I truly believe that nature makes us so miserable at the end of pregnancy that we are willing to go through anything to have that baby in our arms- even the pain of contractions. We might even yearn for the pain of contractions. When we start to experience those first tightenings, we rejoice. Finally! Finally the day has come to birth my baby.

I am ready.

For those who are in that place of in-between where are you are tired of being pregnant but not yet experiencing any labor symptoms, read this. This is my favorite article about that place of waiting.

Houston Childbirth Classes

Another amazing Birth Boot Camp series began in Houston last night. It is not too late to join in! There is still space available for the next two weeks if anyone wants to take a top-notch childbirth class.

I have been teaching childbirth classes since 2014, but I still get those first-night jitters. I am always excited to learn about the couples who join the class. I love how they get to know each other throughout the series and start to relax more as we progress through each class. I can see their confidence grow. I always find it interesting how most people come to Class 1 nervous about birth and by the end of Class 10, they are excited.

Birth Boot Camp has really grown over the past several years. It has gone through many changes and has developed some new and exciting classes. I have listed the new classes I will begin offering this year in more detail under the Services & Pricing page. The current Birth Boot Camp series will be my last Comprehensive (10 week) course for 2018. I will offer the 6 week Hospital course for the rest of the year. I am very excited about helping people prepare to have an amazing birth in the hospital setting.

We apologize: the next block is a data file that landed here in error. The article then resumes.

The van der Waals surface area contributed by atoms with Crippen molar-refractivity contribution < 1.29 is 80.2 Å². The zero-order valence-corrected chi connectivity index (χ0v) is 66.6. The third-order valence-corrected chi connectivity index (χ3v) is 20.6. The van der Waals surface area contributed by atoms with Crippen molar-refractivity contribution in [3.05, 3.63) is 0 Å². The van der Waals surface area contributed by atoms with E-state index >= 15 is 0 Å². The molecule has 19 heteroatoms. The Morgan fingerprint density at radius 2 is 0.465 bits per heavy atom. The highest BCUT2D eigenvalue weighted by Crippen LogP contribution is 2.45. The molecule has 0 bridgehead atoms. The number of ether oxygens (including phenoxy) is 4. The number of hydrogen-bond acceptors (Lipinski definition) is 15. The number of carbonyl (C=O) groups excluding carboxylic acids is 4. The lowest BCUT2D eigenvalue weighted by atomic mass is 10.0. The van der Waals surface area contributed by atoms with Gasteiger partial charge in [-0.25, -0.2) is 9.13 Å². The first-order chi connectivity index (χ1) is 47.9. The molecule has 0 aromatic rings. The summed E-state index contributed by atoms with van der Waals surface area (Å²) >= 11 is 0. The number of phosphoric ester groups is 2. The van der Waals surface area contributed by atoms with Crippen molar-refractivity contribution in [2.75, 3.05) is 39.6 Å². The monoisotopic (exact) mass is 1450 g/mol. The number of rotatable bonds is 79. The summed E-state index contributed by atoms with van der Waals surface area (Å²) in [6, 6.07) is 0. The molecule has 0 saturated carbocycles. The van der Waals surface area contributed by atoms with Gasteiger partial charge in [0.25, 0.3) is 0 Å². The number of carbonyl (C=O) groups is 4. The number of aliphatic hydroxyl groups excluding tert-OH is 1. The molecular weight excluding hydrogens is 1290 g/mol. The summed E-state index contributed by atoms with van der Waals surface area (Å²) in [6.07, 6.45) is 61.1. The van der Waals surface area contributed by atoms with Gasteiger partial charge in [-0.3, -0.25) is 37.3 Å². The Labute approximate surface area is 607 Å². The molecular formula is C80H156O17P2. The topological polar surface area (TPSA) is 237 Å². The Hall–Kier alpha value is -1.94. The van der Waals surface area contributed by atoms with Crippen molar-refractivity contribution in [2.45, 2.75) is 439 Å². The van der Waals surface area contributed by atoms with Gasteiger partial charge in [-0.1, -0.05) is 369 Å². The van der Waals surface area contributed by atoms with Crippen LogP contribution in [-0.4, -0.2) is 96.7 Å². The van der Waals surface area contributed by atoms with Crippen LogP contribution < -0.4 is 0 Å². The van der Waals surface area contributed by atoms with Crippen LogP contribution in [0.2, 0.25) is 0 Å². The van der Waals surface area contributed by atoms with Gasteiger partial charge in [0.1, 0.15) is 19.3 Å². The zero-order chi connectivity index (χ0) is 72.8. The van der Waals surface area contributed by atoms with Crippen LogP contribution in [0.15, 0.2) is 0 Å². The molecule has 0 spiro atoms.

These classes always come full-circle. On Saturday we were finally able to have our reunion for the Summer 2017 group. I love meeting the new babies and seeing the new parents in action. They are amazing! At the end of every single Class 1, I worry if the couples will bond. I worry if they will feel comfortable in the class. I worry if what they learn will be helpful to them on the big day. By the end of Class 10, and then again at the class reunions, I wonder why I worried in the first place. They are excited to see each other and swap advice and stories.

And so it will be with our newest group of Birth Boot Camp students. Join us!